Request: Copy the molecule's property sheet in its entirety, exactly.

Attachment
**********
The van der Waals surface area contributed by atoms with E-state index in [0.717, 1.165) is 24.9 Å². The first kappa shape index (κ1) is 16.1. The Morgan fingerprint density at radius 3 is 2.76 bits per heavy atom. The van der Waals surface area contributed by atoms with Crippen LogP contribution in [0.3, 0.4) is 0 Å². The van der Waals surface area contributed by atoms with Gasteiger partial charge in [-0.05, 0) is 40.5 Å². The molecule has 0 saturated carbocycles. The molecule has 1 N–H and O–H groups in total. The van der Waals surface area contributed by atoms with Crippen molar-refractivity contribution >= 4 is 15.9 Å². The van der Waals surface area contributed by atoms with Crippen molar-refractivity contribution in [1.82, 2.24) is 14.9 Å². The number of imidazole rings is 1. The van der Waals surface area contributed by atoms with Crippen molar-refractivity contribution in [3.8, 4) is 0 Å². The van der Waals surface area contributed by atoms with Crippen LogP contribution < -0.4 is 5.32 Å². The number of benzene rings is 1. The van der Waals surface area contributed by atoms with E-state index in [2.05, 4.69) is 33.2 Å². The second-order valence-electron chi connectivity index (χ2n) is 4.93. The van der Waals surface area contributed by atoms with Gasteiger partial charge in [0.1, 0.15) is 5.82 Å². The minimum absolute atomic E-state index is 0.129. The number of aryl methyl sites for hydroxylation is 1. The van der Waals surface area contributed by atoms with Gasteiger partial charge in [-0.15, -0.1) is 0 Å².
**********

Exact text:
The van der Waals surface area contributed by atoms with E-state index in [0.717, 1.165) is 24.9 Å². The first kappa shape index (κ1) is 16.1. The Morgan fingerprint density at radius 3 is 2.76 bits per heavy atom. The van der Waals surface area contributed by atoms with Crippen LogP contribution in [0.3, 0.4) is 0 Å². The van der Waals surface area contributed by atoms with Gasteiger partial charge in [-0.05, 0) is 40.5 Å². The molecule has 0 saturated carbocycles. The molecule has 1 N–H and O–H groups in total. The van der Waals surface area contributed by atoms with Crippen molar-refractivity contribution >= 4 is 15.9 Å². The van der Waals surface area contributed by atoms with Crippen molar-refractivity contribution in [1.82, 2.24) is 14.9 Å². The number of imidazole rings is 1. The van der Waals surface area contributed by atoms with Crippen molar-refractivity contribution in [3.8, 4) is 0 Å². The van der Waals surface area contributed by atoms with Crippen LogP contribution < -0.4 is 5.32 Å². The number of benzene rings is 1. The van der Waals surface area contributed by atoms with E-state index in [2.05, 4.69) is 33.2 Å². The second-order valence-electron chi connectivity index (χ2n) is 4.93. The van der Waals surface area contributed by atoms with Gasteiger partial charge in [0.1, 0.15) is 5.82 Å². The minimum absolute atomic E-state index is 0.129. The number of aryl methyl sites for hydroxylation is 1. The van der Waals surface area contributed by atoms with Gasteiger partial charge in [-0.15, -0.1) is 0 Å².